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African Journal of Traditional, Complementary and Alternative Medicines
African Ethnomedicines Network
ISSN: 0189-6016
Vol. 7, Num. 2, 2010, pp. 118-124

Afr. J. Trad. CAM, Vol. 7, No. 2, April-June, 2010, pp. 118-124

Research Paper


Mamadou Ndiayea*, Eric Anselmb, Madièye Sénea, Williams Diattac, Amadou Moctar Dièyea, Babacar Fayea and Valérie B. Schini-Kerthbs

aLaboratoire de Pharmacologie, Faculté de Médecine, de Pharmacie et d’Odonto-Stomatologie, Université Cheikh Anta Diop, BP 5005, Dakar, Sénégal,
Pharmacologie et Physico-Chimie des Interactions Cellulaires et Moléculaires, UMR 7175 CNRS, Faculté de Pharmacie, Université Louis Pasteur de Strasbourg, 74, route du Rhin, BP 60024, 67401 Illkirch, France,
Laboratoire de Pharmacognosie, Faculté de Médecine, de Pharmacie et d’Odonto-Stomatologie, Université Cheikh Anta Diop, BP 5005, Dakar, Sénégal Email:,

Code Number: tc10019


This study was undertaken to investigate the vasodilatory effect of an aqueous extract of Elaeis guineensis Jacq (EGE) in the porcine coronary artery and elicit its possible mechanism(s) of action. Vascular effects of crude extract of dried and powdered leaves of Elaeis guineensis were evaluated on isolated coronary arteries on organ chambers. Determination of eNOS expression and the phosphorylation level of eNOS were determined by Western blot analysis. In the presence of indomethacin, EGE caused pronounced relaxations in endothelium-intact but not in endothelium-denuded coronary artery rings. Relaxations to EGE were significantly reduced by Nω-nitro-L-arginine (L-NA, a competitive inhibitor of NO synthase), slightly but not significantly by charybdotoxin plus apamin (two potent inhibitors of EDHF-mediated responses) and abolished by the combination of L-NA and charybdotoxin plus apamin. Relaxations to EGE were abolished by the membrane permeant, SOD mimetic, MnTMPyP, and significantly reduced by wortmannin, an inhibitor of PI3-kinase. Exposure of endothelial cells to EGE increased the phosphorylation level of eNOS at Ser1177 in a time and concentration-dependent manner. MnTMPyP abolished the EGE-induced phosphorylation of eNOS. In conclusion, the obtained data indicate that EGE induces pronounced endothelium-dependent relaxations of the porcine coronary artery, which involve predominantly NO. The stimulatory effect of EGE on eNOS involves the redox-sensitive phosphorylation of eNOS at Ser1177 most likely via the PI3-kinase pathway.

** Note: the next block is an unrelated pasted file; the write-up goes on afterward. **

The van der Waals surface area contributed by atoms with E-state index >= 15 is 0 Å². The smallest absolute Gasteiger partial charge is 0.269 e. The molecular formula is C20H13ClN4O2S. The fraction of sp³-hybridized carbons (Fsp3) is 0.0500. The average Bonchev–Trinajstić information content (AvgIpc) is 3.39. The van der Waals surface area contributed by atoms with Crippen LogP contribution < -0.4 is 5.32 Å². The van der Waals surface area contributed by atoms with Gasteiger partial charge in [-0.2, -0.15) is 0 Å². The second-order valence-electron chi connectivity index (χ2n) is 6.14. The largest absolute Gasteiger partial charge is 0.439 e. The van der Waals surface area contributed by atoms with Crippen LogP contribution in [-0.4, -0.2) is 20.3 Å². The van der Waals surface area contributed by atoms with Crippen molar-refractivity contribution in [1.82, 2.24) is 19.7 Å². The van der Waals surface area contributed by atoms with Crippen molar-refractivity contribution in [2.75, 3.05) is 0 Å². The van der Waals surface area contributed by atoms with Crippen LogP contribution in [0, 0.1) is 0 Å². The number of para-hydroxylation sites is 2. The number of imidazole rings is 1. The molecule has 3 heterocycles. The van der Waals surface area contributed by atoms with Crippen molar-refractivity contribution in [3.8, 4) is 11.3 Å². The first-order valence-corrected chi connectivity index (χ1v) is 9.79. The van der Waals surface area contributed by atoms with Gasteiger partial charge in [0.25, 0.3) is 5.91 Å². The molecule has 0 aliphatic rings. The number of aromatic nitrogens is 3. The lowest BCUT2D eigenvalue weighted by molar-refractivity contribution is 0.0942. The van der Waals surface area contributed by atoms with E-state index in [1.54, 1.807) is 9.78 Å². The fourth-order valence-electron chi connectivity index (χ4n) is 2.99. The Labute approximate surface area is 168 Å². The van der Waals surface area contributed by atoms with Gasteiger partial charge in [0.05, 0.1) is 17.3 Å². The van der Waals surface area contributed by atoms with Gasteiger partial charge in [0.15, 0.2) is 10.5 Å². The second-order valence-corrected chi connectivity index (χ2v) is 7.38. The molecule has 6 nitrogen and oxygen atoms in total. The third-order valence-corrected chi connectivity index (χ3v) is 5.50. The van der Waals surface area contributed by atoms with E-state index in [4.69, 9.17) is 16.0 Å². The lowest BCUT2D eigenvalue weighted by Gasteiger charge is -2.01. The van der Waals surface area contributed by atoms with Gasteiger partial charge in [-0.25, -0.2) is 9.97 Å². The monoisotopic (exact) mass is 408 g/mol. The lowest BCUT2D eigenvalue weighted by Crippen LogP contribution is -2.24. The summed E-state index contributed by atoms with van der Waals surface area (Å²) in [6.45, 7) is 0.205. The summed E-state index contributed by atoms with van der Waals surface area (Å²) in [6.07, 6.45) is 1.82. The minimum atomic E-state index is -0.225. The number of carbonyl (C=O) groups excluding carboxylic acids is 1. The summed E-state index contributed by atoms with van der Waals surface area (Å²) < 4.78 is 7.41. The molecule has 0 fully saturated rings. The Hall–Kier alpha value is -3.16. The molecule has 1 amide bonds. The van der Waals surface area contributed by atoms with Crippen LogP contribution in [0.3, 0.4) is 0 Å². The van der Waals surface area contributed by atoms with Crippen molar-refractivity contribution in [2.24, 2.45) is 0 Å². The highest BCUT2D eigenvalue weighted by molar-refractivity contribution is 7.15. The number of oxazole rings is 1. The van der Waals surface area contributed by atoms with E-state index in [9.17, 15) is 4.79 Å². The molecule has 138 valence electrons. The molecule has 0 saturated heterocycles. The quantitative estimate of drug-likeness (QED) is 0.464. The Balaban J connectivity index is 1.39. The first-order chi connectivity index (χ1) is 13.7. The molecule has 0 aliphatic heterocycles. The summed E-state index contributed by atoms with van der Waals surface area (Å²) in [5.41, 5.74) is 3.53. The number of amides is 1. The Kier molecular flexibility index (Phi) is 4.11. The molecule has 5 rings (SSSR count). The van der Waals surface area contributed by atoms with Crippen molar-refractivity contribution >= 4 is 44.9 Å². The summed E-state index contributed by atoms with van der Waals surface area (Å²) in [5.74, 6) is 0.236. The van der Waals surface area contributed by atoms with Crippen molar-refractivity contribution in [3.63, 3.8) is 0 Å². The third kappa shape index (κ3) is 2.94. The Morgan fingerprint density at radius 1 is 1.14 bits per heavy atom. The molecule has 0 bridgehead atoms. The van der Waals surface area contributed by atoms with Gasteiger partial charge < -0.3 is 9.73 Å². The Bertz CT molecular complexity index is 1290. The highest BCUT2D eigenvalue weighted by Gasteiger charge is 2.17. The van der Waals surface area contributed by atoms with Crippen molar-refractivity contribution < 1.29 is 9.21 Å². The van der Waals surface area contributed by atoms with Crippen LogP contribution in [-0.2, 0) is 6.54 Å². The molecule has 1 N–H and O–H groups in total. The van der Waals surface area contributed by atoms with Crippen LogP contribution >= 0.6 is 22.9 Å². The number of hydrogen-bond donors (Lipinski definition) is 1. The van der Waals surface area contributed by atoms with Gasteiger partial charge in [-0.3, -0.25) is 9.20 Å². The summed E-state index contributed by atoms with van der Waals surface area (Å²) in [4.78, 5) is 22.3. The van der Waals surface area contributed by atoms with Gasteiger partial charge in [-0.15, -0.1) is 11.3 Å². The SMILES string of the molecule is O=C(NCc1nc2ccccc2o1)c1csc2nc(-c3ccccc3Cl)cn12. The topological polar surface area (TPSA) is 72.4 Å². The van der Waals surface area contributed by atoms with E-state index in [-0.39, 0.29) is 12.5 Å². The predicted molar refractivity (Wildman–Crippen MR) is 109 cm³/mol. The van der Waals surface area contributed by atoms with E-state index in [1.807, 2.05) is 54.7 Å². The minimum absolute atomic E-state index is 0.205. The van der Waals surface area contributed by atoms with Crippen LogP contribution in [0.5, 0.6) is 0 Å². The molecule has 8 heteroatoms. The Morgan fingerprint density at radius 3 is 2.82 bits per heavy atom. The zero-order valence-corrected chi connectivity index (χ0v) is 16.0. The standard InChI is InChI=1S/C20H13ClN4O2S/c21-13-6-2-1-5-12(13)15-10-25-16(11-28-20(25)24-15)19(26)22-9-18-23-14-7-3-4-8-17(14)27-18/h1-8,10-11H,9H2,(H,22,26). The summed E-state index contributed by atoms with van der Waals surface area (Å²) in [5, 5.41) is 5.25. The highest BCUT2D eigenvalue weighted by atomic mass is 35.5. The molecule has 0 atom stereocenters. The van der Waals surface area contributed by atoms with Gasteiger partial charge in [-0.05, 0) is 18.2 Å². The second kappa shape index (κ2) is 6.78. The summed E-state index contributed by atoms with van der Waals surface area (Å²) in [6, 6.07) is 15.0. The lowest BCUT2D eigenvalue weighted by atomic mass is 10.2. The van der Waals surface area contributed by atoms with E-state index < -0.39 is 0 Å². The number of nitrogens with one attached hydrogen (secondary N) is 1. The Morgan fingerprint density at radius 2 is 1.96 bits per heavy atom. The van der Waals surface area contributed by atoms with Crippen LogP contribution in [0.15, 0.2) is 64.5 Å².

Key words: Elaeis guineensis, endothelium, eNOS, coronary artery

Abbreviations: EGE, Elaeis guineensis extract; NO, nitric oxide; eNOS, endothelial NO synthase; EDHF, endothelium-derived hyperpolarizing factor.


Endothelium-derived relaxing factors, nitric oxide (NO) and endothelium-derived relaxing factor (EDHF), play an important role in the control of vascular homeostasis. NO inhibits vascular tone, and the proliferation and migration of vascular smooth muscle cells, and it also decreases platelet adhesion and aggregation (Ignarro, 1989; Radomski et al., 1987). NO also decreases the adherence of other blood cells such as leukocytes (Kubes et al., 1991). Endothelial dysfunction characterized by a blunted formation and/or bioavailability of NO is an early hallmark of most types of cardiovascular diseases including atherosclerosis and hypertension (Cines et al., 1998; Luscher and Barton, 1997). Therefore, the development of new therapeutic agents capable of restoring the formation and/or improving the bioavailability of NO is warranted to retard/ameliorate the development of major cardiovascular diseases.